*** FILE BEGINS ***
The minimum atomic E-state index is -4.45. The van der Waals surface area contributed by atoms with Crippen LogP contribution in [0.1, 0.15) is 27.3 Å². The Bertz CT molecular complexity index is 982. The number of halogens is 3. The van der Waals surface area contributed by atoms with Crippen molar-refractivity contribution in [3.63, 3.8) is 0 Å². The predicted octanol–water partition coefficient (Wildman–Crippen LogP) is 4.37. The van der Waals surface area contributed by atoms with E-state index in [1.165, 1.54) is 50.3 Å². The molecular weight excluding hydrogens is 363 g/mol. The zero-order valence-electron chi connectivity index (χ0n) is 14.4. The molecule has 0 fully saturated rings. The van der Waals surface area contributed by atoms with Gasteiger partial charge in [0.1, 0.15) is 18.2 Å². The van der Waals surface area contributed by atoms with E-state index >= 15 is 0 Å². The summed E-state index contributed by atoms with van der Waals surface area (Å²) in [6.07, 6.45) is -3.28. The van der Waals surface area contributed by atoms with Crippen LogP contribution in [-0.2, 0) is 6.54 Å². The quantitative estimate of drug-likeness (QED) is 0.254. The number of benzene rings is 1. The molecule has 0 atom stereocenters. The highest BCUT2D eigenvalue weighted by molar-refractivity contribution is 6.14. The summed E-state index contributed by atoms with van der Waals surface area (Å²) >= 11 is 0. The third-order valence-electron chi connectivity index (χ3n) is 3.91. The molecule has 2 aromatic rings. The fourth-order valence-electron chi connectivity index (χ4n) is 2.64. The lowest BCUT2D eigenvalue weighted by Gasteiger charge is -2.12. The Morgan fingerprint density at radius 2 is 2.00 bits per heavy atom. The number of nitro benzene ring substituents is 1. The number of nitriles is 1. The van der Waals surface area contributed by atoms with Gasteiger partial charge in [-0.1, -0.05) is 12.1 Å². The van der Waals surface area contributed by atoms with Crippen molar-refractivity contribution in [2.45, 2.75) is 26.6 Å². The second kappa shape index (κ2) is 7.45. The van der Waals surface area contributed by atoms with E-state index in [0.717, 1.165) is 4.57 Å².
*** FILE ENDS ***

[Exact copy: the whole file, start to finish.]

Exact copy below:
The minimum atomic E-state index is -4.45. The van der Waals surface area contributed by atoms with Crippen LogP contribution in [0.1, 0.15) is 27.3 Å². The Bertz CT molecular complexity index is 982. The number of halogens is 3. The van der Waals surface area contributed by atoms with Crippen molar-refractivity contribution in [3.63, 3.8) is 0 Å². The predicted octanol–water partition coefficient (Wildman–Crippen LogP) is 4.37. The van der Waals surface area contributed by atoms with E-state index in [1.165, 1.54) is 50.3 Å². The molecular weight excluding hydrogens is 363 g/mol. The zero-order valence-electron chi connectivity index (χ0n) is 14.4. The molecule has 0 fully saturated rings. The van der Waals surface area contributed by atoms with Gasteiger partial charge in [0.1, 0.15) is 18.2 Å². The van der Waals surface area contributed by atoms with E-state index >= 15 is 0 Å². The summed E-state index contributed by atoms with van der Waals surface area (Å²) in [6.07, 6.45) is -3.28. The van der Waals surface area contributed by atoms with Crippen LogP contribution in [-0.2, 0) is 6.54 Å². The quantitative estimate of drug-likeness (QED) is 0.254. The number of benzene rings is 1. The molecule has 0 atom stereocenters. The highest BCUT2D eigenvalue weighted by molar-refractivity contribution is 6.14. The summed E-state index contributed by atoms with van der Waals surface area (Å²) >= 11 is 0. The third-order valence-electron chi connectivity index (χ3n) is 3.91. The molecule has 2 aromatic rings. The fourth-order valence-electron chi connectivity index (χ4n) is 2.64. The lowest BCUT2D eigenvalue weighted by Gasteiger charge is -2.12. The Morgan fingerprint density at radius 2 is 2.00 bits per heavy atom. The number of nitro benzene ring substituents is 1. The number of nitriles is 1. The van der Waals surface area contributed by atoms with Gasteiger partial charge in [-0.1, -0.05) is 12.1 Å². The van der Waals surface area contributed by atoms with Crippen molar-refractivity contribution in [2.45, 2.75) is 26.6 Å². The second kappa shape index (κ2) is 7.45. The van der Waals surface area contributed by atoms with E-state index in [0.717, 1.165) is 4.57 Å².